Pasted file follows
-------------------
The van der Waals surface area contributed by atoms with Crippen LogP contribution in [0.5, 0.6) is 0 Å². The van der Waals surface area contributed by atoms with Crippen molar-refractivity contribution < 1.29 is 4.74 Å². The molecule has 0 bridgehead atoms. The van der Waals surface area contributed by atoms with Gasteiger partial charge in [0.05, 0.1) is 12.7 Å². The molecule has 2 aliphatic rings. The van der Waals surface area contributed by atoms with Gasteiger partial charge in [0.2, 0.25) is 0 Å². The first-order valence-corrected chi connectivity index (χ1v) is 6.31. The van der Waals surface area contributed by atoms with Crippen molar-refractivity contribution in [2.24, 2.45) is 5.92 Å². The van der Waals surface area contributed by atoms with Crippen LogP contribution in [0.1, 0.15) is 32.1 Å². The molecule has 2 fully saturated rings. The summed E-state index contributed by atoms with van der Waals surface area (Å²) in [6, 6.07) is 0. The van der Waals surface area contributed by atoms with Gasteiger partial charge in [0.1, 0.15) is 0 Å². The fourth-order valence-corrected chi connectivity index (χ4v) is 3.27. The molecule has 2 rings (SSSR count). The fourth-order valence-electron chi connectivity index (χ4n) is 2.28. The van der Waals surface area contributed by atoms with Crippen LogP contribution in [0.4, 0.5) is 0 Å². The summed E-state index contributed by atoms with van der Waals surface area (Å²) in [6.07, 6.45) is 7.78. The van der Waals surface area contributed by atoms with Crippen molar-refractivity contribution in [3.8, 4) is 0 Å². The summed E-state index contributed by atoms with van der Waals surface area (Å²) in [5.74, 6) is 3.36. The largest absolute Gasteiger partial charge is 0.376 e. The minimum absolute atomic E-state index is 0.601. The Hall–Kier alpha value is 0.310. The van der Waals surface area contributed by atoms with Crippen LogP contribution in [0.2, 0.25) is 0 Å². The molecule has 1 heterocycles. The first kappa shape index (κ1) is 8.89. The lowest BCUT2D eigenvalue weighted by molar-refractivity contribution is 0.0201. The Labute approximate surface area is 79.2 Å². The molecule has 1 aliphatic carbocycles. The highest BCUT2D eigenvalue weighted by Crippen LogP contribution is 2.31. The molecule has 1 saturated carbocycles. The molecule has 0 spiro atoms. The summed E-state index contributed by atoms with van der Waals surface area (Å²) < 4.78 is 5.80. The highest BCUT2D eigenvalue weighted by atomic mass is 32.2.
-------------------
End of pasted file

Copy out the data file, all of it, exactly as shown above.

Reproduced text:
The van der Waals surface area contributed by atoms with Crippen LogP contribution in [0.5, 0.6) is 0 Å². The van der Waals surface area contributed by atoms with Crippen molar-refractivity contribution < 1.29 is 4.74 Å². The molecule has 0 bridgehead atoms. The van der Waals surface area contributed by atoms with Gasteiger partial charge in [0.05, 0.1) is 12.7 Å². The molecule has 2 aliphatic rings. The van der Waals surface area contributed by atoms with Gasteiger partial charge in [0.2, 0.25) is 0 Å². The first-order valence-corrected chi connectivity index (χ1v) is 6.31. The van der Waals surface area contributed by atoms with Crippen molar-refractivity contribution in [2.24, 2.45) is 5.92 Å². The van der Waals surface area contributed by atoms with Crippen LogP contribution in [0.1, 0.15) is 32.1 Å². The molecule has 2 fully saturated rings. The summed E-state index contributed by atoms with van der Waals surface area (Å²) in [6, 6.07) is 0. The van der Waals surface area contributed by atoms with Gasteiger partial charge in [0.1, 0.15) is 0 Å². The fourth-order valence-corrected chi connectivity index (χ4v) is 3.27. The molecule has 2 rings (SSSR count). The fourth-order valence-electron chi connectivity index (χ4n) is 2.28. The van der Waals surface area contributed by atoms with Crippen LogP contribution in [0.4, 0.5) is 0 Å². The summed E-state index contributed by atoms with van der Waals surface area (Å²) in [6.07, 6.45) is 7.78. The van der Waals surface area contributed by atoms with Crippen molar-refractivity contribution in [3.8, 4) is 0 Å². The summed E-state index contributed by atoms with van der Waals surface area (Å²) in [5.74, 6) is 3.36. The largest absolute Gasteiger partial charge is 0.376 e. The minimum absolute atomic E-state index is 0.601. The Hall–Kier alpha value is 0.310. The van der Waals surface area contributed by atoms with Crippen LogP contribution in [0.2, 0.25) is 0 Å². The molecule has 1 heterocycles. The first kappa shape index (κ1) is 8.89. The lowest BCUT2D eigenvalue weighted by molar-refractivity contribution is 0.0201. The Labute approximate surface area is 79.2 Å². The molecule has 1 aliphatic carbocycles. The highest BCUT2D eigenvalue weighted by Crippen LogP contribution is 2.31. The molecule has 1 saturated carbocycles. The molecule has 0 spiro atoms. The summed E-state index contributed by atoms with van der Waals surface area (Å²) < 4.78 is 5.80. The highest BCUT2D eigenvalue weighted by atomic mass is 32.2.